The fact is, there is a profound difference between the overwhelming majority of peaceful protestors (those who are merely lifting their voices in opposition to both witnessed and lived traumatic experiences), and those who seek to destabilize our communities. Many committing acts of violence and other crimes travel from city to city, embedding themselves into the local fabric to strategically disrupt and destabilize communities from within.

The disruptors have been extremely successful in causing fear and panic, adversely impacting the quality of life for many. More concerning, however, is the tendency to view law-abiding citizens as monolithic, undisciplined mobs with criminal intent. Whether conscious, implicit, or otherwise, such perspectives are reflective of the systemic framework that gave rise to the current climate.

As we strive to reframe adverse perceptions of communities of color, we must also strive to reframe the inaccurate characterization of the vast majority of public servants who place their lives on the line each day in support of public safety. While their stories of heroism are not often the subject of viral online videos, their collective impact is evident on a daily basis.

Police Chief: De-escalation worked in protests

As the top appointed city official responsible for public safety, I can assure you that, here in the City of Racine, you have some of the most committed, best trained, and well-equipped officers in the nation. We engage in problem-solving community partnerships on a daily basis and we work with the business community, religious organizations, Neighborhood Watch, and local citizens to reduce crime and improve the quality of life for all area residents. The policing model that is now being called for on a national has been in place locally for years.

An example of our policing philosophy was on full display during the immediate hours following the attack against the Dr. Thelma Orr COP House.

At this time, demonstrators assembled at the Safety Building to protest against the broader law enforcement profession. The discipline and restraint demonstrated by law enforcement personnel during this encounter should serve as a blueprint for others to follow. Through engaging in dialogue, this potentially volatile encounter was quickly de-escalated without incident.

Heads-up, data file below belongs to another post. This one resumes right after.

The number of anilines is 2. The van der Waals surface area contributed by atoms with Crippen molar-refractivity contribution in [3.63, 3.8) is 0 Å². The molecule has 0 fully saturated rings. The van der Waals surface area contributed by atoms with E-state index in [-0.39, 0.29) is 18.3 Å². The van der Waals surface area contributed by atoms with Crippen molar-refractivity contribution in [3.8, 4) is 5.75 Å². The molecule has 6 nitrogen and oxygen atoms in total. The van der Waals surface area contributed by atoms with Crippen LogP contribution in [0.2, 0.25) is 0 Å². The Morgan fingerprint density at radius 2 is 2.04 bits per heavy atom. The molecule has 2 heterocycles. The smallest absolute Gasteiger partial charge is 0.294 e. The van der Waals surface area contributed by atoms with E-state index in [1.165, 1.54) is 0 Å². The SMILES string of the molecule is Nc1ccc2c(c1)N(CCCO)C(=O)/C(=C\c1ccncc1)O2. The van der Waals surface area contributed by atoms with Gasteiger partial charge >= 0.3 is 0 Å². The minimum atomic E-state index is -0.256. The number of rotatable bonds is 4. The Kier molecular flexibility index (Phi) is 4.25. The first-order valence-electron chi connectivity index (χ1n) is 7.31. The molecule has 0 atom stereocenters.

As an agency, we must remain prepared and positioned to respond to any threat to public safety.

Our policing model however calls for our members to seek avenues for de-escalation before resorting to escalation. Under the community policing model, leading with humility is paramount. For those who know, meekness is not to be confused with weakness. Simply stated, meekness is power under control. As long as I serve as your chief of police, you will see our humanity before you see our Humvees.

Due to unrest in some cities throughout the nation, National Guard troops have been deployed. The result of such deployments is viewed quite differently subject to the vantage point from different zip codes and census tracts. Imagine if you will, the famous Rorschach inkblot test used as a tool to gauge awareness and cultural competence. For many, the presence of armored vehicles and other high-visibility military assets is comforting, restoring a sense of safety and security. For others, however, such experiences have the exact opposite effect. Through a lifetime of shared experiences involving adverse encounters with law enforcement personnel, military deployments conjure up feelings of fear and intimidation. While not readily apparent to all, there are many Americans who have yet to experience the promise of liberty and the pursuit of happiness. Such individuals view the presence of military assets as the escalation of the pre-existing conditions that gave rise to the current climate. The challenge before us is significant, but not insurmountable.